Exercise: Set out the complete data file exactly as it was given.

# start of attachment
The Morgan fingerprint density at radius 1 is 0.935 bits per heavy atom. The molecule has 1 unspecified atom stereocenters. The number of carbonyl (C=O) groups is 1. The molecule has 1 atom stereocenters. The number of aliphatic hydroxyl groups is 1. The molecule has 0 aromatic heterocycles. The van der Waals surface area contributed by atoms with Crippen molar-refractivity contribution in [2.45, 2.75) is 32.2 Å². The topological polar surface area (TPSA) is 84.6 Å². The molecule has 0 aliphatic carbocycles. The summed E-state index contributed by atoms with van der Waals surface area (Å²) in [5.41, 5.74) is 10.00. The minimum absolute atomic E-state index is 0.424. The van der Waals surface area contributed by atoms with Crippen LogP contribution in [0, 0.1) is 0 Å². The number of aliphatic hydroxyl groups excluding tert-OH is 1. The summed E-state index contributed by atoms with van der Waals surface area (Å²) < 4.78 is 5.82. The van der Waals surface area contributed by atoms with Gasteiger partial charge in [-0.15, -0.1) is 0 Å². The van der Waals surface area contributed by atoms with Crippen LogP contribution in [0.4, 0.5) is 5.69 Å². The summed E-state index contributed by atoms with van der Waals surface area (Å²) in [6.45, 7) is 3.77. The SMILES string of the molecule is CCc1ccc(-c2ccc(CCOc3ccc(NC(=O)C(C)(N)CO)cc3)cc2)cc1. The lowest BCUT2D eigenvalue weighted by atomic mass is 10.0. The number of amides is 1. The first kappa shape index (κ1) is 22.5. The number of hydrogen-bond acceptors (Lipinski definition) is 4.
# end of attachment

The Morgan fingerprint density at radius 1 is 0.935 bits per heavy atom. The molecule has 1 unspecified atom stereocenters. The number of carbonyl (C=O) groups is 1. The molecule has 1 atom stereocenters. The number of aliphatic hydroxyl groups is 1. The molecule has 0 aromatic heterocycles. The van der Waals surface area contributed by atoms with Crippen molar-refractivity contribution in [2.45, 2.75) is 32.2 Å². The topological polar surface area (TPSA) is 84.6 Å². The molecule has 0 aliphatic carbocycles. The summed E-state index contributed by atoms with van der Waals surface area (Å²) in [5.41, 5.74) is 10.00. The minimum absolute atomic E-state index is 0.424. The van der Waals surface area contributed by atoms with Crippen LogP contribution in [0, 0.1) is 0 Å². The number of aliphatic hydroxyl groups excluding tert-OH is 1. The summed E-state index contributed by atoms with van der Waals surface area (Å²) < 4.78 is 5.82. The van der Waals surface area contributed by atoms with Gasteiger partial charge in [-0.15, -0.1) is 0 Å². The van der Waals surface area contributed by atoms with Crippen LogP contribution in [0.4, 0.5) is 5.69 Å². The summed E-state index contributed by atoms with van der Waals surface area (Å²) in [6.45, 7) is 3.77. The SMILES string of the molecule is CCc1ccc(-c2ccc(CCOc3ccc(NC(=O)C(C)(N)CO)cc3)cc2)cc1. The lowest BCUT2D eigenvalue weighted by atomic mass is 10.0. The number of amides is 1. The first kappa shape index (κ1) is 22.5. The number of hydrogen-bond acceptors (Lipinski definition) is 4.